The COVID-19 pandemic has had a major effect on our lives. Many of us are facing challenges that can be stressful, overwhelming, and cause strong emotions in adults and children. Public health actions, such as social distancing, are necessary to reduce the spread of COVID-19, but they can make us feel isolated and lonely and can increase stress and anxiety. Learning to cope with stress in a healthy way will make you, the people you care about, and those around you become more resilient.
Stress can cause the following:
Feelings of fear, anger, sadness, worry, numbness, or frustration
Changes in appetite, energy, desires, and interests
Difficulty concentrating and making decisions
Difficulty sleeping or nightmares
Physical reactions, such as headaches, body pains, stomach problems, and skin rashes
Worsening of chronic health problems
Worsening of mental health conditions
Increased use of tobacco, alcohol, and other substances
It is natural to feel stress, anxiety, grief, and worry during the COVID-19 pandemic. Below are ways that you can help yourself, others, and your community manage stress.
Healthy Ways to Cope with Stress
Take breaks from watching, reading, or listening to news stories, including those on social media. It’s good to be informed, but hearing about the pandemic constantly can be upsetting. Consider limiting news to just a couple times a day and disconnecting from phone, tv, and computer screens for a while.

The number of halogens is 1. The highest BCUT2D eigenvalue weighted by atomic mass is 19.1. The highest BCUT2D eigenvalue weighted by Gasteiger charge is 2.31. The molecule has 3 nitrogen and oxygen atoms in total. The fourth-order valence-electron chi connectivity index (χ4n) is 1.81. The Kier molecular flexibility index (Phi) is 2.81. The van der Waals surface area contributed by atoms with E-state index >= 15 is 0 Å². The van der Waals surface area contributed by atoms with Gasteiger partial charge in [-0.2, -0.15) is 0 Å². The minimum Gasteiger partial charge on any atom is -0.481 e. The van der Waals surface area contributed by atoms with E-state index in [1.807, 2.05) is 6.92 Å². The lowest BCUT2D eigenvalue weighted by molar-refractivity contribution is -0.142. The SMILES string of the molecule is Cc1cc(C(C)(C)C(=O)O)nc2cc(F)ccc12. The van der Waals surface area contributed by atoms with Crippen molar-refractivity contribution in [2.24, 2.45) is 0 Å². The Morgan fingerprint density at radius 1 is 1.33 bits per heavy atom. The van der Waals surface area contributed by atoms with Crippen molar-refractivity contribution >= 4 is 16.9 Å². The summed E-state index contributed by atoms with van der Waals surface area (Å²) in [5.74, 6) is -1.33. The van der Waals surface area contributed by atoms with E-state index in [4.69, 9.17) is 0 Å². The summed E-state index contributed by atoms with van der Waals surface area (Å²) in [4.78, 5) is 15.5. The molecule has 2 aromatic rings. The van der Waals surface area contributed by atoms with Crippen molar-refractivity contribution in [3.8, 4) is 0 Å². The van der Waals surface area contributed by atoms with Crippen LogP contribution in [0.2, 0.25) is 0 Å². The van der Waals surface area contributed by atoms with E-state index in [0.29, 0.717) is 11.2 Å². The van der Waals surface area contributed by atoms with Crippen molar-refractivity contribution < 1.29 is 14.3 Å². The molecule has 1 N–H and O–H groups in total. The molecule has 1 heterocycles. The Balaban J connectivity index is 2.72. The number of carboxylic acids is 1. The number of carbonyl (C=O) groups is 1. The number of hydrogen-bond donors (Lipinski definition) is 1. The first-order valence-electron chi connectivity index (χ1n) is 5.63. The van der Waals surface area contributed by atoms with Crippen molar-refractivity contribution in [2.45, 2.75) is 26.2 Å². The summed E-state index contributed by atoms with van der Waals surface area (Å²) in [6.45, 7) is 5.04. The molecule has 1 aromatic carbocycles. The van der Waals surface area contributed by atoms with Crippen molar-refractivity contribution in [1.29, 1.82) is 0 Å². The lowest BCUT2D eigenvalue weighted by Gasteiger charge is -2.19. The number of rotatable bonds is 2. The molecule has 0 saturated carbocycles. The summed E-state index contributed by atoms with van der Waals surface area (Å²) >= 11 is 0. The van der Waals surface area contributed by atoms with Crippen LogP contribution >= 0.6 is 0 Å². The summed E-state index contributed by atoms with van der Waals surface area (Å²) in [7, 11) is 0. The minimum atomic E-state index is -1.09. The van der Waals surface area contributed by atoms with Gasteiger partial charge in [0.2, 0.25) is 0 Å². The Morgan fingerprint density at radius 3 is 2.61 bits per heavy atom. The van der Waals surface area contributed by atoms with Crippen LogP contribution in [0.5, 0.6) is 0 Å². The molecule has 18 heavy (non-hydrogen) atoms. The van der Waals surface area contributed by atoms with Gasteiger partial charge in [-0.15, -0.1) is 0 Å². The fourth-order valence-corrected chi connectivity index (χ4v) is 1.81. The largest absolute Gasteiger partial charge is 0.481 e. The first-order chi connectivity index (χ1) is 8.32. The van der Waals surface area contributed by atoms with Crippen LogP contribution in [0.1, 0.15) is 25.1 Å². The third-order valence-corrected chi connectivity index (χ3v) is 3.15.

Take care of your body.
Take deep breaths, stretch, or meditateexternal icon.
Try to eat healthy, well-balanced meals.
Get plenty of sleep.
Avoid excessive alcohol, tobacco, and substance use.
Continue with routine preventive measures (such as vaccinations, cancer screenings, etc.) as recommended by your healthcare provider.
Get vaccinated with a COVID-19 vaccine when available.
Make time to unwind. Try to do some other activities you enjoy.
Connect with others. Talk with peopleexternal icon you trust about your concerns and how you are feeling.
Connect with your community- or faith-based organizations. While social distancing measures are in place, try connecting online, through social media, or by phone or mail.
Helping Others Cope
Taking care of yourself can better equip you to take care of others. During times of social distancing, it is especially important to stay connected with your friends and family. Helping others cope with stress through phone calls or video chats can help you and your loved ones feel less lonely or isolated.
Mental Health and Crisis
Resources and Social Support Services Food and Food System Resources During COVID-19 Pandemic Disaster Financial Assistance with Food, Housing, and Billsexternal icon Coronavirus Resources for Rentersexternal icon US Department of Labor Coronavirus Resourcesexternal icon
If you are struggling to cope, there are many ways to get help. Call your healthcare provider if stress gets in the way of your daily activities for several days in a row.
During times of extreme stress, people may have thoughts of suicide. Suicide is preventable and help is available. More about the risk of suicide, signs to watch for, and how to respond if you notice these signs in yourself or a friend or a loved one, can be found here.
Free and confidential crisis resources can also help you or a loved one connect with a skilled, trained counselor in your area.